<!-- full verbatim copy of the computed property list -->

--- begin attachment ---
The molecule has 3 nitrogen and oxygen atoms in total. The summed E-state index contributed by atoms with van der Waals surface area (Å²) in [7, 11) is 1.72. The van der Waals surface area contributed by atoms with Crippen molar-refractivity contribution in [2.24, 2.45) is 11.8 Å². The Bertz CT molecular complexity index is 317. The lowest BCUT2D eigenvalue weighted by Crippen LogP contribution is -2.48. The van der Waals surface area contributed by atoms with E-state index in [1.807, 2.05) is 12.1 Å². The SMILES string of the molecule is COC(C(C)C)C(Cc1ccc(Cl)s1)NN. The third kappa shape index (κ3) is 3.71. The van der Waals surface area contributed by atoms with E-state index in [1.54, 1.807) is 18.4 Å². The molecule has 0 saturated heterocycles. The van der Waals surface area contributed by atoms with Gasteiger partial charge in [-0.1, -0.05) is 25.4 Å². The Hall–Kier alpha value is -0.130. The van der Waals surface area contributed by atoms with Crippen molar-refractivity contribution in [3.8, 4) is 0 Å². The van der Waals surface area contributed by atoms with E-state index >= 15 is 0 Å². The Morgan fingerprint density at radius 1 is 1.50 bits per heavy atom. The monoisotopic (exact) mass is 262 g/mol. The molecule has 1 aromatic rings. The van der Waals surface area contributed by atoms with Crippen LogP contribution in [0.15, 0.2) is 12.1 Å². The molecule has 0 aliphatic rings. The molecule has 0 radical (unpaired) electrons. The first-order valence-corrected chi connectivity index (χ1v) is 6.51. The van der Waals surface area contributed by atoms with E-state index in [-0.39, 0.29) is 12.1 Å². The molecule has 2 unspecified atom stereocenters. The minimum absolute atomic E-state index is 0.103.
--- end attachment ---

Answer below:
The molecule has 3 nitrogen and oxygen atoms in total. The summed E-state index contributed by atoms with van der Waals surface area (Å²) in [7, 11) is 1.72. The van der Waals surface area contributed by atoms with Crippen molar-refractivity contribution in [2.24, 2.45) is 11.8 Å². The Bertz CT molecular complexity index is 317. The lowest BCUT2D eigenvalue weighted by Crippen LogP contribution is -2.48. The van der Waals surface area contributed by atoms with E-state index in [1.807, 2.05) is 12.1 Å². The SMILES string of the molecule is COC(C(C)C)C(Cc1ccc(Cl)s1)NN. The third kappa shape index (κ3) is 3.71. The van der Waals surface area contributed by atoms with E-state index in [1.54, 1.807) is 18.4 Å². The molecule has 0 saturated heterocycles. The van der Waals surface area contributed by atoms with Gasteiger partial charge in [-0.1, -0.05) is 25.4 Å². The Hall–Kier alpha value is -0.130. The van der Waals surface area contributed by atoms with Crippen molar-refractivity contribution in [3.8, 4) is 0 Å². The van der Waals surface area contributed by atoms with E-state index >= 15 is 0 Å². The Morgan fingerprint density at radius 1 is 1.50 bits per heavy atom. The monoisotopic (exact) mass is 262 g/mol. The molecule has 1 aromatic rings. The van der Waals surface area contributed by atoms with Crippen LogP contribution in [0.15, 0.2) is 12.1 Å². The molecule has 0 aliphatic rings. The molecule has 0 radical (unpaired) electrons. The first-order valence-corrected chi connectivity index (χ1v) is 6.51. The van der Waals surface area contributed by atoms with E-state index in [-0.39, 0.29) is 12.1 Å². The molecule has 2 unspecified atom stereocenters. The minimum absolute atomic E-state index is 0.103.